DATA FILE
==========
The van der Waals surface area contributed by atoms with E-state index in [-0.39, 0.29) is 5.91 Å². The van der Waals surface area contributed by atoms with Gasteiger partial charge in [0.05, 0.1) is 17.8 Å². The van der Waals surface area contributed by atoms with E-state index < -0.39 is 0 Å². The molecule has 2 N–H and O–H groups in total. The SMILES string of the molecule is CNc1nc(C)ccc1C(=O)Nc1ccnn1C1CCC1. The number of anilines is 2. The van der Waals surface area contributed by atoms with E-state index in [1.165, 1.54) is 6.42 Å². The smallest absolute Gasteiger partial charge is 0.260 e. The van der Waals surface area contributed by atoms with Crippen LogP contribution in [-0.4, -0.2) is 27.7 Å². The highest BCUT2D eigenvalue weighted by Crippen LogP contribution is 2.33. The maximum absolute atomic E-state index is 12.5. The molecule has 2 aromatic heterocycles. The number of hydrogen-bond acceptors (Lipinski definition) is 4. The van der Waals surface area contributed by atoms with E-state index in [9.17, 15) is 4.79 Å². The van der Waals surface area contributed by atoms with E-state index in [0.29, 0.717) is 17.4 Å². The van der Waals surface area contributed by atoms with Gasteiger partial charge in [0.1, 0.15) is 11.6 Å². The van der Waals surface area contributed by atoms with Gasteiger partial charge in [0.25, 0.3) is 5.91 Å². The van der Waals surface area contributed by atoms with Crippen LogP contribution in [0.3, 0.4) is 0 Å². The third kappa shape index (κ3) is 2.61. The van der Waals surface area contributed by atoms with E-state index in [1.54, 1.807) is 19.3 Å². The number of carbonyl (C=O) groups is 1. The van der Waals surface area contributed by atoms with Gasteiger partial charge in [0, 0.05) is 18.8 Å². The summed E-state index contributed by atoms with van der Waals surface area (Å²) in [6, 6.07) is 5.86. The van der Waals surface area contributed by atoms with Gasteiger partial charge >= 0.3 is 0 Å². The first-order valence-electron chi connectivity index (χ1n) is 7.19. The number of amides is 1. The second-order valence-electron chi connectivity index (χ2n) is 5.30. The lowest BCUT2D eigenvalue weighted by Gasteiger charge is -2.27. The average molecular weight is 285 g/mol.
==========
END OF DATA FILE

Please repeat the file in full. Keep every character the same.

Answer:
The van der Waals surface area contributed by atoms with E-state index in [-0.39, 0.29) is 5.91 Å². The van der Waals surface area contributed by atoms with Gasteiger partial charge in [0.05, 0.1) is 17.8 Å². The van der Waals surface area contributed by atoms with E-state index < -0.39 is 0 Å². The molecule has 2 N–H and O–H groups in total. The SMILES string of the molecule is CNc1nc(C)ccc1C(=O)Nc1ccnn1C1CCC1. The number of anilines is 2. The van der Waals surface area contributed by atoms with E-state index in [1.165, 1.54) is 6.42 Å². The smallest absolute Gasteiger partial charge is 0.260 e. The van der Waals surface area contributed by atoms with Crippen LogP contribution in [-0.4, -0.2) is 27.7 Å². The highest BCUT2D eigenvalue weighted by Crippen LogP contribution is 2.33. The maximum absolute atomic E-state index is 12.5. The molecule has 2 aromatic heterocycles. The number of hydrogen-bond acceptors (Lipinski definition) is 4. The van der Waals surface area contributed by atoms with E-state index in [9.17, 15) is 4.79 Å². The van der Waals surface area contributed by atoms with E-state index in [0.29, 0.717) is 17.4 Å². The van der Waals surface area contributed by atoms with Gasteiger partial charge in [0.1, 0.15) is 11.6 Å². The van der Waals surface area contributed by atoms with Gasteiger partial charge in [0.25, 0.3) is 5.91 Å². The van der Waals surface area contributed by atoms with Crippen LogP contribution in [0.3, 0.4) is 0 Å². The third kappa shape index (κ3) is 2.61. The van der Waals surface area contributed by atoms with E-state index in [1.54, 1.807) is 19.3 Å². The number of carbonyl (C=O) groups is 1. The van der Waals surface area contributed by atoms with Gasteiger partial charge in [0, 0.05) is 18.8 Å². The summed E-state index contributed by atoms with van der Waals surface area (Å²) in [6, 6.07) is 5.86. The van der Waals surface area contributed by atoms with Gasteiger partial charge >= 0.3 is 0 Å². The first-order valence-electron chi connectivity index (χ1n) is 7.19. The number of amides is 1. The second-order valence-electron chi connectivity index (χ2n) is 5.30. The lowest BCUT2D eigenvalue weighted by Gasteiger charge is -2.27. The average molecular weight is 285 g/mol.